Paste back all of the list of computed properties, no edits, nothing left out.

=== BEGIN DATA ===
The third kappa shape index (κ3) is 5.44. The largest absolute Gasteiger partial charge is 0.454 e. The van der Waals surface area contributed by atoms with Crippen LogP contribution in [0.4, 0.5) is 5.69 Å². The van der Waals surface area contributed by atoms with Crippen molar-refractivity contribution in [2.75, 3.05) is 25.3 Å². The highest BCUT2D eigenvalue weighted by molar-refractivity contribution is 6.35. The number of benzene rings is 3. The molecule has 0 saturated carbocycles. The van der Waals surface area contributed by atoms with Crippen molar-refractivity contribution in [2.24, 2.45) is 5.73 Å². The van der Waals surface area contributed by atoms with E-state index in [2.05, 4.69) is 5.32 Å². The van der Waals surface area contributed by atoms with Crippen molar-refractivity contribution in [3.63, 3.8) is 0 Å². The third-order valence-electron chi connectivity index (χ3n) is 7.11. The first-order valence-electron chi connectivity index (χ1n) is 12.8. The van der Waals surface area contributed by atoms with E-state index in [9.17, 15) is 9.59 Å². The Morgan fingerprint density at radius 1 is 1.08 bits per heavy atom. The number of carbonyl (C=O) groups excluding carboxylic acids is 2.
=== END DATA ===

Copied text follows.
The third kappa shape index (κ3) is 5.44. The largest absolute Gasteiger partial charge is 0.454 e. The van der Waals surface area contributed by atoms with Crippen LogP contribution in [0.4, 0.5) is 5.69 Å². The van der Waals surface area contributed by atoms with Crippen molar-refractivity contribution in [2.75, 3.05) is 25.3 Å². The highest BCUT2D eigenvalue weighted by molar-refractivity contribution is 6.35. The number of benzene rings is 3. The molecule has 0 saturated carbocycles. The van der Waals surface area contributed by atoms with Crippen molar-refractivity contribution in [2.24, 2.45) is 5.73 Å². The van der Waals surface area contributed by atoms with E-state index in [2.05, 4.69) is 5.32 Å². The van der Waals surface area contributed by atoms with Crippen molar-refractivity contribution in [3.63, 3.8) is 0 Å². The third-order valence-electron chi connectivity index (χ3n) is 7.11. The first-order valence-electron chi connectivity index (χ1n) is 12.8. The van der Waals surface area contributed by atoms with E-state index in [9.17, 15) is 9.59 Å². The Morgan fingerprint density at radius 1 is 1.08 bits per heavy atom. The number of carbonyl (C=O) groups excluding carboxylic acids is 2.